You Can Lead a Horse to Water, But You Can't Make Him Drink
It is a common presumption that the ready availability of knowledge in and of itself is not sufficient to inspire learning. In his play
There is, however, just as much indication that someone who enjoys reading one book will immediately read another, and that literacy is the greatest incentive to learn that one person can ever bestow upon another. Parents glow when they hear their child utter his first word; teachers report the elation of seeing a student sparkle at the moment of discovery; and what kid hasn’;t beamed from ear to ear when the teacher calls on her and she has the right answer?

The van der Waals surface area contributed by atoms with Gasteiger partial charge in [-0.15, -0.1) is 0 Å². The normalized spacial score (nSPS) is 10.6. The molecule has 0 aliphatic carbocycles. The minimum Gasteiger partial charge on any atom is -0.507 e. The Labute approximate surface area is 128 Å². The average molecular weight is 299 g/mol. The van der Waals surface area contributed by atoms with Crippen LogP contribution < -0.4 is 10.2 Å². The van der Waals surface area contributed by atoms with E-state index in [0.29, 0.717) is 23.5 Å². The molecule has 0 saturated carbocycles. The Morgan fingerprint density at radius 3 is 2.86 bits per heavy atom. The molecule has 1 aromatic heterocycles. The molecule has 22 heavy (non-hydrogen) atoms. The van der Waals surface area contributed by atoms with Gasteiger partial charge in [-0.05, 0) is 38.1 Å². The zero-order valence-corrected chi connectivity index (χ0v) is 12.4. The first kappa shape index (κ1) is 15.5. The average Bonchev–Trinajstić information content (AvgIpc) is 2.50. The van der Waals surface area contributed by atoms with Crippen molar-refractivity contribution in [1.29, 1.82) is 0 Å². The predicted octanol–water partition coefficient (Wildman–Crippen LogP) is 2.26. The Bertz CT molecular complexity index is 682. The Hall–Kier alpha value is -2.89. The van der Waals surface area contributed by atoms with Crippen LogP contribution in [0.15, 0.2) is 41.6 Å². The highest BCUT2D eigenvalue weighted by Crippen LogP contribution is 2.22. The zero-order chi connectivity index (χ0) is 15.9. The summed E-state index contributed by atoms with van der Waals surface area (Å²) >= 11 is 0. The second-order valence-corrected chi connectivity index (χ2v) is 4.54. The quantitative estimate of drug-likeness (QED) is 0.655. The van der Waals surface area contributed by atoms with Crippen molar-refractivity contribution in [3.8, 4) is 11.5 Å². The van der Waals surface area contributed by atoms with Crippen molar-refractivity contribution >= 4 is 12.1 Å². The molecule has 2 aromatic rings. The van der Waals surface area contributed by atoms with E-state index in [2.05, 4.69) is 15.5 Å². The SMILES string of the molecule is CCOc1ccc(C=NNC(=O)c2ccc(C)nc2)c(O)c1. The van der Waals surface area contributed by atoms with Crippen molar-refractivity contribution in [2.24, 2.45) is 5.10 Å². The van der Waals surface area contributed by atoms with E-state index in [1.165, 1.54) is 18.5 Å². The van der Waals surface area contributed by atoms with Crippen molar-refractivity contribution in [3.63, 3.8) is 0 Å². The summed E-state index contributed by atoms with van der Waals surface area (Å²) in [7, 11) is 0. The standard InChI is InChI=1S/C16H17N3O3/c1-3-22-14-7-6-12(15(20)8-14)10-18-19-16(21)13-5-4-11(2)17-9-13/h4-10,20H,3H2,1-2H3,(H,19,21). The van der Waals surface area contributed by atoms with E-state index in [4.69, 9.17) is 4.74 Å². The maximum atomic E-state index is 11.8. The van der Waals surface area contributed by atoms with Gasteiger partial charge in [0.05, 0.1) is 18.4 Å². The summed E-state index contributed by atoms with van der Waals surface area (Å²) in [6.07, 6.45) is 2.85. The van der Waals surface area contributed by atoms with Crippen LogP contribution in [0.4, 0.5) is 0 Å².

Alexander Pope, in
A little learning is a dangerous thing; Drink deep, or taste not the Pierian spring; There shallow draughts intoxicate the brain, And drinking largely sobers us again.
Thus, the saying “You can lead a horse to water, but you can’;t make him drink” denies the existence of human curiosity. The only reason people won’;t think is that they have been discouraged from doing so by those people who want to keep them uneducated. Yet the history of the disenfranchised in America (African-Americans, Irish, Italians) who have thrived, and even set up their own educational systems after being cut out of society’;s schools, proves the contrary. Maybe you can keep a good horse down, but not a good person.
Senior Citizens and Dog Food
As baby boomers dominated American commerce in the 1960s, rumors began circulating that senior citizens on fixed incomes were being driven to eat dog food. The image of Grandma and Grandpa being saved from starvation by a $1.15 can of Fido Food was disturbing. Ironically, it may have been fed by an old episode of